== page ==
In tough times, people are sensitive to the touch of the Spirit in their heart. I have seen God use crazy circumstances in people’s lives to bring them to His truth. I do not believe God creates all these circumstances, but He will never waste opportunities to reach lost and hurting people. Allow God to use you to accomplish His purpose.

Meet People Where They Are

I believe there are three things all people have.

1. They have needs. It may be as simple as giving a cup of cold water, but there are always human needs you can help meet. As you walk the streets of your city and serve your community, be sensitive to the needs around you.

Even little things — such as holding a door, giving someone a hand, or smiling in kindness — can make a difference when people are hurting. It changes how I meet people if I know they have a need.

2. They have hidden pain. I am always amazed at the depth of pain people suffer. It’s easy to assume others are sheltered from pain, sorrow, and bad news. But when I meet people for the first time, I assume their lives have not been easy. This prepares me for anything they may want to share. It also gives me a sense of compassion for them before I know the details of their lives.

When I look out at the members of our congregation, the stories represented there deeply move me. Physical abuse, rape, incest, addiction, the loss of a loved one, disease, chronic pain, divorce, war trauma, guilt, and shame make up the fabric of their human experiences. All of these struggles — and more — fill the lives of people all around us who are trying to put God somewhere in their journey.

Think of Jesus and the way He met with people in need. Consider His gentle compassion in dealing with the woman at the well, Zacchaeus, the lepers, the blind, the deaf, and the broken.

3. They have potential. Jesus saw what people could become. He looked for potential in others, elevated them, and helped them fulfill God’s plan for their lives.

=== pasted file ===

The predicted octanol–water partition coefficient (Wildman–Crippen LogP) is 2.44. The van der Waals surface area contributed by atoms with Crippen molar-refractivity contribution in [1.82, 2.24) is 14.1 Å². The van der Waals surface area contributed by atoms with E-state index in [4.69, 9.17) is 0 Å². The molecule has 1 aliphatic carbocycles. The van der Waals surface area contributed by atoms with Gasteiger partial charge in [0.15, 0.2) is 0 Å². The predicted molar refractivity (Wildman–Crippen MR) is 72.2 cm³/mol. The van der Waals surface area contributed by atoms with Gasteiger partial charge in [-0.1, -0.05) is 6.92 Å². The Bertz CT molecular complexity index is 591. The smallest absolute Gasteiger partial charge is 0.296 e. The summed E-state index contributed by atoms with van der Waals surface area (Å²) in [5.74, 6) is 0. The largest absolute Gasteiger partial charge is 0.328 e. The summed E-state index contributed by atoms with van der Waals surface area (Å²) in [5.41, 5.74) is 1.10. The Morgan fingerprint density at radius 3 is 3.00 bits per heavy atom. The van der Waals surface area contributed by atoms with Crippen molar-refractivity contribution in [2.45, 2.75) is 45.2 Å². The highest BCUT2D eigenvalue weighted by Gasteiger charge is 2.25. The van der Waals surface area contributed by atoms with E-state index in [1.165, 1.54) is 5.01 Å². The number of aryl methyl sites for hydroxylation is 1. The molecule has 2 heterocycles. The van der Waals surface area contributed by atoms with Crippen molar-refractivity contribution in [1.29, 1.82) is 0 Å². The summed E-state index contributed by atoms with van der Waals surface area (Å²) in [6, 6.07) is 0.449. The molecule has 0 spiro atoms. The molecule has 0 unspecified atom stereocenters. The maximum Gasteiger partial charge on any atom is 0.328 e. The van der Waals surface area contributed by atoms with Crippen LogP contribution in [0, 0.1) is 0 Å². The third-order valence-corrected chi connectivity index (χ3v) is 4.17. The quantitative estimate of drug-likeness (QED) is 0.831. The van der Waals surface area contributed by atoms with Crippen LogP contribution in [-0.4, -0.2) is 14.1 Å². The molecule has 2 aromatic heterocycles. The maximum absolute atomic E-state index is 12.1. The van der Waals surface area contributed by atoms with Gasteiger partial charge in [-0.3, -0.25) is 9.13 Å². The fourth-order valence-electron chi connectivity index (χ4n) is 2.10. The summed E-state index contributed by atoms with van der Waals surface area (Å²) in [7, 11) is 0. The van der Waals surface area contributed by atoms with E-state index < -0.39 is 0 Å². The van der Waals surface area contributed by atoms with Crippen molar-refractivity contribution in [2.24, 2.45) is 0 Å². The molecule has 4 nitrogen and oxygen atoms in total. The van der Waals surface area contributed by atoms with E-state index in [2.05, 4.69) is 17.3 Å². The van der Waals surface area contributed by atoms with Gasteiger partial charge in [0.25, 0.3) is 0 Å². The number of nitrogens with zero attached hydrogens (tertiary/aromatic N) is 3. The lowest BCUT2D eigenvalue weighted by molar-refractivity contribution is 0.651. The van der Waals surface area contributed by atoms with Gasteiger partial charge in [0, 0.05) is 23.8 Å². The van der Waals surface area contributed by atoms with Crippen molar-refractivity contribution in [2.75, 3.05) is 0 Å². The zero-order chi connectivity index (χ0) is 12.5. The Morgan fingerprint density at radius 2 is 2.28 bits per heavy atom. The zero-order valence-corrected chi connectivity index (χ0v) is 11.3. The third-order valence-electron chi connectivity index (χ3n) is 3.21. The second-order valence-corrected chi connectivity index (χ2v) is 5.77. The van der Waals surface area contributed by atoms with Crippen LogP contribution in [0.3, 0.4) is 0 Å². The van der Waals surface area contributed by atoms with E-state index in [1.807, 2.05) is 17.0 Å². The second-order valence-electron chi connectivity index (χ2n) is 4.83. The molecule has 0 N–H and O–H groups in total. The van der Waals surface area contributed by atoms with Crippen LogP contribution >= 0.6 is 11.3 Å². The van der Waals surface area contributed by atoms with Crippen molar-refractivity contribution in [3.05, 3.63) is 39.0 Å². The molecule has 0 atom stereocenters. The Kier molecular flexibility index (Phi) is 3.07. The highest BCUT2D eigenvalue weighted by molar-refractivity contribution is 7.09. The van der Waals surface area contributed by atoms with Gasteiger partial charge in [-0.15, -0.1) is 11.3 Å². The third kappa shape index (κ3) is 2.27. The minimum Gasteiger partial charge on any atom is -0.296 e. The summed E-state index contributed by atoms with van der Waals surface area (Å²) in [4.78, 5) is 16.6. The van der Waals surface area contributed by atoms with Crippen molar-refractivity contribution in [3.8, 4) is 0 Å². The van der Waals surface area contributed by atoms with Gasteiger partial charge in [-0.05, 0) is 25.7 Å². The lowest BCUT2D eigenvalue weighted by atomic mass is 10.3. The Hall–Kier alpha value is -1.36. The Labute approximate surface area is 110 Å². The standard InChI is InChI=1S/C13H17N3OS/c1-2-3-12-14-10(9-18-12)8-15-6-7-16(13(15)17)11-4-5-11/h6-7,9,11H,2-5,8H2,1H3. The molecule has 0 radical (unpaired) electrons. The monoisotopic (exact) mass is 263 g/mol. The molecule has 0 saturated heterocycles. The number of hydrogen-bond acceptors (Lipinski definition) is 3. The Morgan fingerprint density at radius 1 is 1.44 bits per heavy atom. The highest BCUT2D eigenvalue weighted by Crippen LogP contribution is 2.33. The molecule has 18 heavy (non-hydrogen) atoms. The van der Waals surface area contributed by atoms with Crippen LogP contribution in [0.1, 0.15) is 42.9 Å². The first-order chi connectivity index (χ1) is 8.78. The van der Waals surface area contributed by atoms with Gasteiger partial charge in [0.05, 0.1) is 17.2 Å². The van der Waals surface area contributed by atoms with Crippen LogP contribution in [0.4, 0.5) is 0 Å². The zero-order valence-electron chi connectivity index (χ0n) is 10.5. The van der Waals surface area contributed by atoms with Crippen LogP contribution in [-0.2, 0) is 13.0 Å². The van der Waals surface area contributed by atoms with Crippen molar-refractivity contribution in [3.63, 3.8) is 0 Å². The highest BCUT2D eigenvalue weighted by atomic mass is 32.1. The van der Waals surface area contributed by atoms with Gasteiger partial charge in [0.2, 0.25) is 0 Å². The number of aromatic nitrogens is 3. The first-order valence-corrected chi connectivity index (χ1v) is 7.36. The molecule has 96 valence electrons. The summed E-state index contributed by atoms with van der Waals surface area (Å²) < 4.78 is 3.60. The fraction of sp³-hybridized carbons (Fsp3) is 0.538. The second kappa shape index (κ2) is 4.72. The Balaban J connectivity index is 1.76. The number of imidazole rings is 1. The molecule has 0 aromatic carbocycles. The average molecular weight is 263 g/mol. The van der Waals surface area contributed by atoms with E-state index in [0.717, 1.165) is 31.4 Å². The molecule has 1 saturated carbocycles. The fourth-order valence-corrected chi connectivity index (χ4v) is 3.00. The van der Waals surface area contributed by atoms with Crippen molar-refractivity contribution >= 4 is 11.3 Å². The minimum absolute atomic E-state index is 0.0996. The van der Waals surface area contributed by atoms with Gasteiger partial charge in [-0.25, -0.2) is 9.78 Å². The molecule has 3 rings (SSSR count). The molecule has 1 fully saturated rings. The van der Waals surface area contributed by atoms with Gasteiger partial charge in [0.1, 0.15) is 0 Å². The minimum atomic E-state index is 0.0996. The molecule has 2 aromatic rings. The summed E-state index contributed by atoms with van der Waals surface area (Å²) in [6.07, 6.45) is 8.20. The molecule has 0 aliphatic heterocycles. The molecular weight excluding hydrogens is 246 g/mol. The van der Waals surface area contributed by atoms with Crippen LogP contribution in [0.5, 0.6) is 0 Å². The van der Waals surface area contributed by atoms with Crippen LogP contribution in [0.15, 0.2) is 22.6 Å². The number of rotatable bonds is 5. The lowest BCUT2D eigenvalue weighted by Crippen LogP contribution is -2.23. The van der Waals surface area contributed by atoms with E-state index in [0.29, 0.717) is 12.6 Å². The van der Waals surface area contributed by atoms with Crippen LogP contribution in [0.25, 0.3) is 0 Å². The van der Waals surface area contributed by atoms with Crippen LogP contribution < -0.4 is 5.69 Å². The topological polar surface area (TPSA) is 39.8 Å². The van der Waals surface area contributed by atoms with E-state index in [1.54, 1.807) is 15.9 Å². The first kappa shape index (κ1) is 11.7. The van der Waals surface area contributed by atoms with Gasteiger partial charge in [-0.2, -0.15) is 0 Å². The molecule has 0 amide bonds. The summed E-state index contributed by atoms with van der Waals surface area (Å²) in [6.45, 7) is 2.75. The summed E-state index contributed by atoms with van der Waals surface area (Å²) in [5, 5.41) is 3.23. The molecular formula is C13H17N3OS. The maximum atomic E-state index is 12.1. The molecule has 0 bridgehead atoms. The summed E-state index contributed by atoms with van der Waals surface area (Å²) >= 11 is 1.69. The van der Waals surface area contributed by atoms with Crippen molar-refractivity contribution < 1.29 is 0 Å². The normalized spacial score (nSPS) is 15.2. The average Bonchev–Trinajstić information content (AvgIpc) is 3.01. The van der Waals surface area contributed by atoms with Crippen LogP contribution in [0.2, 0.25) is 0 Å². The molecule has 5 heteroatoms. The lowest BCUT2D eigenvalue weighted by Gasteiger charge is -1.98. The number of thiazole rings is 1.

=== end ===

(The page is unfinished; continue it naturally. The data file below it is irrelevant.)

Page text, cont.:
How can we live like this? I believe reaching people for the kingdom of God involves learning how to see the potential in others before they even see it.

Be a People Person

When you walk into a room, assume everyone loves you. Maybe they don’t, but when you make such an assumption it changes your attitude and demeanor. Some pastors and Christian leaders are so insecure they miss starting conversations because it feels awkward to them. Assuming people like you puts you in a frame of mind to minister to Christians and non-Christians alike.

Be a disciplined listener. I made a willful decision several years ago to be fully present. In other words, I give my attention to the person with whom I’m talking. That means setting aside my phone and making eye contact. It means resisting the urge to look over that person’s shoulder and greet someone behind them. Lock onto the moment, whether the conversation is with your spouse, child, a church member, or a lost soul. Give each person your best. This will separate you from the crowd, and people will be drawn to you.

We have the greatest message in the world to share. Let’s share it well and build relational bridges that lead people into the loving arms of Jesus.